For some growers, time is of the essence. There’s a multitude of reasons one might want to wrap up an operation as quickly as possible. Some cultivators still live in areas under prohibition; the faster they set up and shut down their project, the less likely they are to get busted and prosecuted. Alternatively, commercial growers want to achieve the fastest harvest possible to boost turnaround.
Regardless of the reason, it’s certainly possible to speed up the cultivation process. Autoflowering varieties are prized for this very quality. Many of them provide ripe flowers only several weeks after germination, although this speed comes at a price. Yields are usually comparatively small, and cannabinoid content is lower too. That means less THC and CBD in each flower.
By comparison, photoperiod varieties offer larger yields and higher levels of cannabinoids. However, they usually take much longer to reach harvest when grown conventionally. Growers typically keep indoor plants on a light cycle of 18 hours on and 6 hours off during the vegetative stage. The photoperiod is then switched to 12 hours on and 12 hours off to initiate the flowering stage.
However, it’s possible to grow any photoperiod variety at a pace that rivals autoflowering cultivars. The very word “photoperiod” implies that these plants require a shift in the light cycle to begin flowering; an acquired evolutionary trait. A decrease in light signals that autumn is approaching, and thus it’s time to produce flowers and seeds to reproduce.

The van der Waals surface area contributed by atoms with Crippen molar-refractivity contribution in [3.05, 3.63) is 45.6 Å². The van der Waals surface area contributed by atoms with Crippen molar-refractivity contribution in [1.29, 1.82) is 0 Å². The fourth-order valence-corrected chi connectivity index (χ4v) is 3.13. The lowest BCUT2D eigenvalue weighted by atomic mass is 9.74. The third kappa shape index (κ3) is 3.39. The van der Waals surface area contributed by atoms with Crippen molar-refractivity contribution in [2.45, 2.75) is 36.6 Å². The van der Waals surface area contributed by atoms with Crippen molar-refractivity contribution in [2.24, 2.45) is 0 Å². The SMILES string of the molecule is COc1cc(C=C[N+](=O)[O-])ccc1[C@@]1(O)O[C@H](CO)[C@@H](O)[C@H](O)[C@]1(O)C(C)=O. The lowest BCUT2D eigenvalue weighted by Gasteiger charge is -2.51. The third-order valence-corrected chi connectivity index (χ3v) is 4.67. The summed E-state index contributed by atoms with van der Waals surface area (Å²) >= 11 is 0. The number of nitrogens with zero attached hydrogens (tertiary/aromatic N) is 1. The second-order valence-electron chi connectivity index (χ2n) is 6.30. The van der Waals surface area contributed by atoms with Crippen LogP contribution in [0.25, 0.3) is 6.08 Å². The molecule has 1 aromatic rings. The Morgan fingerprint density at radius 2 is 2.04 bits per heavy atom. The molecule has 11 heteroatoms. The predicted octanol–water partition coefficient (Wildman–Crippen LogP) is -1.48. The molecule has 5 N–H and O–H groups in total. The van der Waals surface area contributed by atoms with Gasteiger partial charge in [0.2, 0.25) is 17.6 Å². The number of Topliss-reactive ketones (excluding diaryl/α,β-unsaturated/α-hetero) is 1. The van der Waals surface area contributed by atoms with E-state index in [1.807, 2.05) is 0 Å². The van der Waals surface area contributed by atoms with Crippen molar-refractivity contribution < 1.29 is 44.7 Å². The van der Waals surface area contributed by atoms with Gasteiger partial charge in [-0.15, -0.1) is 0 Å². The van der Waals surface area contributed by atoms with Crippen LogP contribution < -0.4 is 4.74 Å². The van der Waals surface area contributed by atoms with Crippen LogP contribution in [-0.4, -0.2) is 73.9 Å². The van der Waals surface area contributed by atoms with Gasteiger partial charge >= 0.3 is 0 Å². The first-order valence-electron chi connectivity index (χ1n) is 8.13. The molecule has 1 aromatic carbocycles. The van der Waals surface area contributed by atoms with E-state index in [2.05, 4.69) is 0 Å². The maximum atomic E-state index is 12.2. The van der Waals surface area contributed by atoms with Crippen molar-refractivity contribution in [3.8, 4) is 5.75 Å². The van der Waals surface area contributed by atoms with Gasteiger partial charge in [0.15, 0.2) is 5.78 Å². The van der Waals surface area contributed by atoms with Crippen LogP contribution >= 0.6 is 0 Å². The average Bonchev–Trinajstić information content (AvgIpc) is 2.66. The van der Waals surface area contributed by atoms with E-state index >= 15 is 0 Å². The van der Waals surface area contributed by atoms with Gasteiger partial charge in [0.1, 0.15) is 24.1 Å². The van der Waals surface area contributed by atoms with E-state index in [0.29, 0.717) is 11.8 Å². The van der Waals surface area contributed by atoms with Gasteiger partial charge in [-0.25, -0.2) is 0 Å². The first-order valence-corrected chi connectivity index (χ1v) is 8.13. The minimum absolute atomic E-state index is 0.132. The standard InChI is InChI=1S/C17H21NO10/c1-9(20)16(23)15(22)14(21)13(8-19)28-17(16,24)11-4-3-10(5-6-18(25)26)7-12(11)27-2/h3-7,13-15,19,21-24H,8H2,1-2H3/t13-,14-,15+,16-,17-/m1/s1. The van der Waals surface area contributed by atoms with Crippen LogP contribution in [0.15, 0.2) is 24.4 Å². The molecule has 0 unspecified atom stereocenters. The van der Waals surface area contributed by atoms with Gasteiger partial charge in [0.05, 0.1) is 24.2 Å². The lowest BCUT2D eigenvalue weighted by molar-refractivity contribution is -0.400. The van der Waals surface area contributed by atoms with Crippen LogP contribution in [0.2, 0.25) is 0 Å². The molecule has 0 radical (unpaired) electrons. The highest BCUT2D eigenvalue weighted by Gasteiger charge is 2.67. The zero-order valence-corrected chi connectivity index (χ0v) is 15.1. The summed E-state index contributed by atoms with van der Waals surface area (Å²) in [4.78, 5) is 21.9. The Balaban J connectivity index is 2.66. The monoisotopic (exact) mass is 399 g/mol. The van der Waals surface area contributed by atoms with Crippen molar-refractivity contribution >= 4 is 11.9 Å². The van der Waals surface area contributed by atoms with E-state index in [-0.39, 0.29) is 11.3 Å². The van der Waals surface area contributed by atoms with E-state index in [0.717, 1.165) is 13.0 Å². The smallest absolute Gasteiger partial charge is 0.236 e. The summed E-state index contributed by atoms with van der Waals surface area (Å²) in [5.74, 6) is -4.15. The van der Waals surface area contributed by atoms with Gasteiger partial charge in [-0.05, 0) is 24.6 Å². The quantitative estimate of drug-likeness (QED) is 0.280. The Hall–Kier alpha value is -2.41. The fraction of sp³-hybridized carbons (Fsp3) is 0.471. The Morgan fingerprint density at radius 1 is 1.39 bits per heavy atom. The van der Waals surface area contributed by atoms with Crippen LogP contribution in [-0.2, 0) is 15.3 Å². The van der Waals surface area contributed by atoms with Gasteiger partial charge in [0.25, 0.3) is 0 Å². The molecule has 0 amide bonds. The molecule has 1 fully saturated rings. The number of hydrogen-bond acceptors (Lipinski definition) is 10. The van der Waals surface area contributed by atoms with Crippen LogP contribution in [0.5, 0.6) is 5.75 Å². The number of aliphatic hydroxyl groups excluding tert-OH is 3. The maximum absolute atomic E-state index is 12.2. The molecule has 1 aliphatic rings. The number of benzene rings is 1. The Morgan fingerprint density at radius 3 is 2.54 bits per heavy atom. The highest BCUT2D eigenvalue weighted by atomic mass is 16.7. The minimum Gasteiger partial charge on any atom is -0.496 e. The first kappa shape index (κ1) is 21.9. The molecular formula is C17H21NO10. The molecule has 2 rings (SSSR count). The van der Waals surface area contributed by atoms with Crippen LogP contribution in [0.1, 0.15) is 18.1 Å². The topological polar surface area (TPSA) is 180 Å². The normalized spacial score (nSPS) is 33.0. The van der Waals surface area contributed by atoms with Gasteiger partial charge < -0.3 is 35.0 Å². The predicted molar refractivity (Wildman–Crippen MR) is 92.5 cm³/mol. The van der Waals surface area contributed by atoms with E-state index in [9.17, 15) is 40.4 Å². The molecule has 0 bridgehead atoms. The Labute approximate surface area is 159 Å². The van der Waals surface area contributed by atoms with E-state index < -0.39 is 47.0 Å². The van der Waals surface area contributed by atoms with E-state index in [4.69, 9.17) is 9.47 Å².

Indoor growers have free rein over the length of the vegetative phase in photoperiod varieties. As long as plants receive more than 12 hours of light per day, they will stay in veg. Growers can thus trigger flowering whenever they please. This trait means the photoperiod can be used to force plants to flower very early on in the growing cycle. Applying a 12/12 light cycle from germination will cause photoperiod strains to flower just as fast as most autos. Starting with clones will produce even faster results.
Although this level of speed is practical for some growers, there is a trade-off. The lack of a vegetative phase means plants only reach a small size, which results in reduced yields. However, this deficit can be negated by starting many seeds or clones together and cultivating them using the sea of green (SOG) method.
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